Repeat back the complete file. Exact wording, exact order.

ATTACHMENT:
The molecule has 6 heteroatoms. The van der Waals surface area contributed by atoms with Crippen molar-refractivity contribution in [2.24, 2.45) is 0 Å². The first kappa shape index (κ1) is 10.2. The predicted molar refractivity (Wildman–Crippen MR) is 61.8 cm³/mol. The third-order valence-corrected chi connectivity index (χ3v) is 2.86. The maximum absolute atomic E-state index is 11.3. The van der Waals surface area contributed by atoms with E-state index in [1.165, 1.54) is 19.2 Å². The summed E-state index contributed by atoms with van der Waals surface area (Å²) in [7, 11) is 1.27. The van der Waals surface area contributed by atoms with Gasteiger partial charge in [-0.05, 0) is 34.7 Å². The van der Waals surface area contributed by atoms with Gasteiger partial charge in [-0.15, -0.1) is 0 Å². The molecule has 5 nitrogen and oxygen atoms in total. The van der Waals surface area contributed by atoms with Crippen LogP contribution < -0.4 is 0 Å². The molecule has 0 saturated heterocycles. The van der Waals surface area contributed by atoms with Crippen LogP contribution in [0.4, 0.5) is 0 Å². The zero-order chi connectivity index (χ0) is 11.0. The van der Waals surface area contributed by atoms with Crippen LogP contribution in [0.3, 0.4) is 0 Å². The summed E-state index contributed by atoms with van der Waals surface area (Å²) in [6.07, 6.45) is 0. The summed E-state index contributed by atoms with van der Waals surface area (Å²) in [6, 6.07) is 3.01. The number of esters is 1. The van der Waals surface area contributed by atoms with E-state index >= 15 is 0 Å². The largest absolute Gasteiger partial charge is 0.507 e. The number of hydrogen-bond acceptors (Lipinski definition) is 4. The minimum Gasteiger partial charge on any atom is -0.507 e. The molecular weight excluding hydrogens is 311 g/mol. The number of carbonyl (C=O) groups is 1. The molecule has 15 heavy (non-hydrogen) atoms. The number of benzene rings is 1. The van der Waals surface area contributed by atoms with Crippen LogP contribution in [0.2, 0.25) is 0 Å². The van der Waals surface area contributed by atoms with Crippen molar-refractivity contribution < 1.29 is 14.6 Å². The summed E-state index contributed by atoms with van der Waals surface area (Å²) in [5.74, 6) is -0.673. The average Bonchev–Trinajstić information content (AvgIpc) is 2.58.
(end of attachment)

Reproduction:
The molecule has 6 heteroatoms. The van der Waals surface area contributed by atoms with Crippen molar-refractivity contribution in [2.24, 2.45) is 0 Å². The first kappa shape index (κ1) is 10.2. The predicted molar refractivity (Wildman–Crippen MR) is 61.8 cm³/mol. The third-order valence-corrected chi connectivity index (χ3v) is 2.86. The maximum absolute atomic E-state index is 11.3. The van der Waals surface area contributed by atoms with E-state index in [1.165, 1.54) is 19.2 Å². The summed E-state index contributed by atoms with van der Waals surface area (Å²) in [7, 11) is 1.27. The van der Waals surface area contributed by atoms with Gasteiger partial charge in [-0.05, 0) is 34.7 Å². The van der Waals surface area contributed by atoms with Gasteiger partial charge in [-0.15, -0.1) is 0 Å². The molecule has 5 nitrogen and oxygen atoms in total. The van der Waals surface area contributed by atoms with Crippen LogP contribution < -0.4 is 0 Å². The molecule has 0 saturated heterocycles. The van der Waals surface area contributed by atoms with Crippen LogP contribution in [0.4, 0.5) is 0 Å². The zero-order chi connectivity index (χ0) is 11.0. The van der Waals surface area contributed by atoms with Crippen LogP contribution in [0.3, 0.4) is 0 Å². The summed E-state index contributed by atoms with van der Waals surface area (Å²) in [6.07, 6.45) is 0. The summed E-state index contributed by atoms with van der Waals surface area (Å²) in [6, 6.07) is 3.01. The number of esters is 1. The van der Waals surface area contributed by atoms with E-state index >= 15 is 0 Å². The largest absolute Gasteiger partial charge is 0.507 e. The number of hydrogen-bond acceptors (Lipinski definition) is 4. The minimum Gasteiger partial charge on any atom is -0.507 e. The molecular weight excluding hydrogens is 311 g/mol. The number of carbonyl (C=O) groups is 1. The molecule has 15 heavy (non-hydrogen) atoms. The number of benzene rings is 1. The van der Waals surface area contributed by atoms with Crippen LogP contribution in [0.2, 0.25) is 0 Å². The van der Waals surface area contributed by atoms with Crippen molar-refractivity contribution < 1.29 is 14.6 Å². The summed E-state index contributed by atoms with van der Waals surface area (Å²) in [5.74, 6) is -0.673. The average Bonchev–Trinajstić information content (AvgIpc) is 2.58.